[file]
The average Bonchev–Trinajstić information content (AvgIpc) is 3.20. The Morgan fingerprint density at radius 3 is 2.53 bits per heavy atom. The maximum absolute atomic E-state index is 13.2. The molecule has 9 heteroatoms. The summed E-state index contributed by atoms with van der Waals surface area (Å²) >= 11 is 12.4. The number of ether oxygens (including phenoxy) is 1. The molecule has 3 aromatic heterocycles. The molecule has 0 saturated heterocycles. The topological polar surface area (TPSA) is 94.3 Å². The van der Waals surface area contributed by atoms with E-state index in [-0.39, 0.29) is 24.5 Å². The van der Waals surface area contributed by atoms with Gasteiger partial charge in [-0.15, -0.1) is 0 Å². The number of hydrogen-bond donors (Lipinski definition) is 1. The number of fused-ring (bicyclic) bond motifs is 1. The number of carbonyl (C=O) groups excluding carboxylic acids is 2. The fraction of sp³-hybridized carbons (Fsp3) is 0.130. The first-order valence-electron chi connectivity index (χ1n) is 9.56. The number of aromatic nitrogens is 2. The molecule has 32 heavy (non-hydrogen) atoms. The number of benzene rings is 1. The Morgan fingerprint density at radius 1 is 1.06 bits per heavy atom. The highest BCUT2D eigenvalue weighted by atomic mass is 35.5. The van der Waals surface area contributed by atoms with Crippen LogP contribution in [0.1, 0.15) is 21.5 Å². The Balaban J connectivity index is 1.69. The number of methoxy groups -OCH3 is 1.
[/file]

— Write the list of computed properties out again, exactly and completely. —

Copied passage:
The average Bonchev–Trinajstić information content (AvgIpc) is 3.20. The Morgan fingerprint density at radius 3 is 2.53 bits per heavy atom. The maximum absolute atomic E-state index is 13.2. The molecule has 9 heteroatoms. The summed E-state index contributed by atoms with van der Waals surface area (Å²) >= 11 is 12.4. The number of ether oxygens (including phenoxy) is 1. The molecule has 3 aromatic heterocycles. The molecule has 0 saturated heterocycles. The topological polar surface area (TPSA) is 94.3 Å². The van der Waals surface area contributed by atoms with E-state index in [-0.39, 0.29) is 24.5 Å². The van der Waals surface area contributed by atoms with Gasteiger partial charge in [-0.15, -0.1) is 0 Å². The number of hydrogen-bond donors (Lipinski definition) is 1. The number of fused-ring (bicyclic) bond motifs is 1. The number of carbonyl (C=O) groups excluding carboxylic acids is 2. The fraction of sp³-hybridized carbons (Fsp3) is 0.130. The first-order valence-electron chi connectivity index (χ1n) is 9.56. The number of aromatic nitrogens is 2. The molecule has 32 heavy (non-hydrogen) atoms. The number of benzene rings is 1. The Morgan fingerprint density at radius 1 is 1.06 bits per heavy atom. The highest BCUT2D eigenvalue weighted by atomic mass is 35.5. The van der Waals surface area contributed by atoms with Crippen LogP contribution in [0.1, 0.15) is 21.5 Å². The Balaban J connectivity index is 1.69. The number of methoxy groups -OCH3 is 1.